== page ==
(A) Mean relative abundance of staphylococcal species within the total bacterial population in AcPc of AD patients and controls. (B) Mean relative abundance of most abundant Staphylococcus species in AcPc for disease states. Statistical significance based on paired Wilcoxon test. (C) Correlation of S. aureus (left) and S. epidermidis (right) mean relative abundance and objective SCORAD for AcPc of patients. Pearson partial correlation (adjusting for disease state). (D) Comparison of S. aureus to S. epidermidis relative abundance by patient for all sites. The patient’s objective SCORAD is indicated in the parenthesis. Shape corresponds to physiological characteristic of the body site, color to the predominant species, and size to the magnitude of disease severity (objective SCORAD). Patients at the top row have a higher predominance of S. epidermidis, whereas patients at the bottom row are S. aureus–predominant.

To further explore the relationship between disease severity and staphylococcal species, we sorted the patients by their objective SCORAD and plotted the relative abundances of S. aureus and S. epidermidis at flare (Fig. 2D). We observed a trend whereby patients with more severe AD flares (objective SCORAD, 45 ± 3.0) had higher relative abundances of S. aureus (Fig. 2D, bottom row; fig. S8; and table S7). In contrast, patients with less severe AD flares, as well as lower objective SCORAD (31 ± 1.9; P < 0.004, in comparison to the more severe flares), had higher relative abundances of S. epidermidis (Fig. 2D, top row) across sampled sites. Specifically, more severe AD flare patients had relative abundances of 34 ± 8.7% S. aureus with 7.4 ± 4.2% S. epidermidis, and less severe AD flare patients had relative abundances of 3.8 ± 1.7% S. aureus with 13 ± 3.9% S. epidermidis averaged across all sites during flare. The range of S. aureus relative abundances based on sequencing was variable: 3 of 11 patients had no S. aureus on their skin, and 3 of 11 patients had relative abundances of S. aureus on their skin exceeding 50%, similar to prior studies of S. aureus relative abundances on AD skin (6, 24, 25).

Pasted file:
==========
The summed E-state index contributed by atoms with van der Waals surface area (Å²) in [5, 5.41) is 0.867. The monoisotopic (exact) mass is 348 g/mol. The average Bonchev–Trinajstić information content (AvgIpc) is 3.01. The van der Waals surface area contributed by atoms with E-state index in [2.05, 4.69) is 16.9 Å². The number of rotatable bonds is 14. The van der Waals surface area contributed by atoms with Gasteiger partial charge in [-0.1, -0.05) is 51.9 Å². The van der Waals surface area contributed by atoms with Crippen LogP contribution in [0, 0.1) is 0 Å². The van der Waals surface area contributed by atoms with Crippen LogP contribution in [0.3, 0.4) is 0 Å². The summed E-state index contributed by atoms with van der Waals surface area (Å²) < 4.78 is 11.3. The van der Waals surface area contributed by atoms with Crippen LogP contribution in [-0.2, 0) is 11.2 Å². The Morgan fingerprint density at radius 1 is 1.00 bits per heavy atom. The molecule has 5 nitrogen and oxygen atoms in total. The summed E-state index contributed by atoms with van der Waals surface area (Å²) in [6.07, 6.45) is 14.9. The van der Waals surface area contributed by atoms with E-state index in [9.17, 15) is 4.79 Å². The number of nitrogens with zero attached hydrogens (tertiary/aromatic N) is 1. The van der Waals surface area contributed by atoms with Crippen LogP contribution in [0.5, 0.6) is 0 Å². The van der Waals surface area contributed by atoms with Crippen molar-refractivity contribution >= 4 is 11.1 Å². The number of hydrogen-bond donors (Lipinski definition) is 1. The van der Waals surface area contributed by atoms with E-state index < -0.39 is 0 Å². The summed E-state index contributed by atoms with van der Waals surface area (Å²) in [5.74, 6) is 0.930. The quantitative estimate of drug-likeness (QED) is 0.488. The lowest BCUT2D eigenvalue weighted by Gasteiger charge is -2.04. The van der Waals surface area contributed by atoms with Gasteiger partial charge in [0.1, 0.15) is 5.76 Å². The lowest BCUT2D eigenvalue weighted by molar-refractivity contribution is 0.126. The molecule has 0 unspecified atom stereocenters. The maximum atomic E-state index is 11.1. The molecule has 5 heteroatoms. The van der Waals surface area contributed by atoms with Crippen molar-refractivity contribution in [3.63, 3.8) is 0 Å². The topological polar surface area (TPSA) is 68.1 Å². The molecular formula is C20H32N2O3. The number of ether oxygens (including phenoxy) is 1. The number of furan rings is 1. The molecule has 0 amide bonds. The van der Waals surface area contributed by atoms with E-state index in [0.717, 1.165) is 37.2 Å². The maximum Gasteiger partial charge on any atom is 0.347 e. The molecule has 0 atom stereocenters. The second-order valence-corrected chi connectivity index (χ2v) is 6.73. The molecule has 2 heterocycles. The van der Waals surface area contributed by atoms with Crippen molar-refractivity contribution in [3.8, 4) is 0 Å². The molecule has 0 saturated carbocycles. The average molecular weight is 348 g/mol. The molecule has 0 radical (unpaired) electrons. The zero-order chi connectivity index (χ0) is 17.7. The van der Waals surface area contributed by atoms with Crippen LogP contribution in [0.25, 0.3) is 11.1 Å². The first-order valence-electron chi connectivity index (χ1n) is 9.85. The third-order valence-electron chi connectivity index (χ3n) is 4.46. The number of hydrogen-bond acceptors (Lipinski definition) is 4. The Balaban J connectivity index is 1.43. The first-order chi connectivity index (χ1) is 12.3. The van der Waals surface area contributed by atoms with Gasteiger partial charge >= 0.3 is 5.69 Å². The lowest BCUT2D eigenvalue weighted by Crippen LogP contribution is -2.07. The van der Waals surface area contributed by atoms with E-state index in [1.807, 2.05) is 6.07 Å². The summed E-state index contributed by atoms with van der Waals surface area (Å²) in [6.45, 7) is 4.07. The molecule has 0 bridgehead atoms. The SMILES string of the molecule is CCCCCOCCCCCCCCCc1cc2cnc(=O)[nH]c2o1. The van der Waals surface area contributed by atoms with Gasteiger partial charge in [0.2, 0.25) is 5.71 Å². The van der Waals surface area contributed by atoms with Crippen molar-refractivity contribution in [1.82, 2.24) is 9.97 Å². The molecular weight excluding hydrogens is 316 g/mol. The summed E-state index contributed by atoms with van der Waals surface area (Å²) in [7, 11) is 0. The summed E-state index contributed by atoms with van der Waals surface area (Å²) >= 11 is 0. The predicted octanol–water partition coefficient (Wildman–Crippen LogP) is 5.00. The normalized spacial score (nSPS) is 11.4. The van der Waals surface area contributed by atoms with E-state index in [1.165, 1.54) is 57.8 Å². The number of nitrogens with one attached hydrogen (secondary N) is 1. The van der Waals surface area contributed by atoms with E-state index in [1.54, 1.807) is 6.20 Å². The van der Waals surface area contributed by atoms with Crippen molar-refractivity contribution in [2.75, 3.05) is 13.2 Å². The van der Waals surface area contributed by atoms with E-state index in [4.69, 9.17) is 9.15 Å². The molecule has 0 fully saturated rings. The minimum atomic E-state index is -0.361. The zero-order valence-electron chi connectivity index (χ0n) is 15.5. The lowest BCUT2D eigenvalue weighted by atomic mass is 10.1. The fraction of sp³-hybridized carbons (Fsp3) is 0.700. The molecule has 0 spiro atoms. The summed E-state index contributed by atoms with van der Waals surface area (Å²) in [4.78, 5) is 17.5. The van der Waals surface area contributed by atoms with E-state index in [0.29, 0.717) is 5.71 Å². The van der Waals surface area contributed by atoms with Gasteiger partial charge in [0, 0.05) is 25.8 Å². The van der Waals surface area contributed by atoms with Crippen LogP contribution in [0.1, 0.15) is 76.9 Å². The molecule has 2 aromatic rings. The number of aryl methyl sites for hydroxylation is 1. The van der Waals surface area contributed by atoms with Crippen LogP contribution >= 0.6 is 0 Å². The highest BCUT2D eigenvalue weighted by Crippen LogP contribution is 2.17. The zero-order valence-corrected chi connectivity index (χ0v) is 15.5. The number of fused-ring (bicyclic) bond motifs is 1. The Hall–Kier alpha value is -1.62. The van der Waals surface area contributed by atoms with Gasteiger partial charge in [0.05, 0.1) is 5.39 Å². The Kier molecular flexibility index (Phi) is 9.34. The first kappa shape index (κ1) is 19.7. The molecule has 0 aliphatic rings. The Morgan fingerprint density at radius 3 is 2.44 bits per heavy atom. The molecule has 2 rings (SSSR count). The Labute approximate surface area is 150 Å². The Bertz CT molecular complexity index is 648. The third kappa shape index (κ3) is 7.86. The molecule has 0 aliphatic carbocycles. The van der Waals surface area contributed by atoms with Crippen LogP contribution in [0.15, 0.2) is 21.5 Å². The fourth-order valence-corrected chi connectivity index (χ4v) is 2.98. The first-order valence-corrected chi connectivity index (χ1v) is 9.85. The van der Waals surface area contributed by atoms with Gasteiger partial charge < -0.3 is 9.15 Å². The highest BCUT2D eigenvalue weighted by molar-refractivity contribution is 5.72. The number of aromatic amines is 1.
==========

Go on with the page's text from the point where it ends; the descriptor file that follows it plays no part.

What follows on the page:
To compare these metagenomic results with more traditional studies, we cultured bacteria from skin and nares swabs collected concurrently with genomic samples. Cultures of S. aureus from skin clinical samples correlated with the microorganism detection by sequencing. Notably, two less severe AD flare patients were culture-positive for S. aureus only in their nares, a common site of carriage. The S. aureus culture-positive rates in this cohort were consistent with those in other studies (68, 1113). The genomic analyses were internally consistent with cultivation results, and both supported the strong association between AD disease severity and S. aureus.

S. aureus strains in AD demonstrate monoclonality

Although the differential association of S. aureus and S. epidermidis with AD severity defined an intriguing feature of disease heterogeneity, the underlying strain communities of these species during the disease course remained unknown. Two alternative scenarios could underlie microbial shifts in a disease flare: (i) All strains equally increase in relative abundance, or (ii) a particular strain(s) blooms and drives the increase. This distinction is important because individual strains may exhibit functional differences. In previous studies, this question could not be addressed, because traditional typing and amplicon-based sequencing methods may differentiate clonal complexes but miss gene content and single-nucleotide variants (SNVs) (14, 15). In contrast, shotgun metagenomics provides resolution of microbial communities at the strain and SNV levels (24). We used our previously validated strain tracking approach to identify strains of S. aureus and S. epidermidis present on our AD patients (16, 21). For S. aureus strain tracking, microbial reads were mapped against a database composed of 215 S. aureus genomes, of which 61 representatives are shown in Fig. 3A.

Fig. 3. S. aureus–predominant individuals are often colonized with a single S. aureus strain.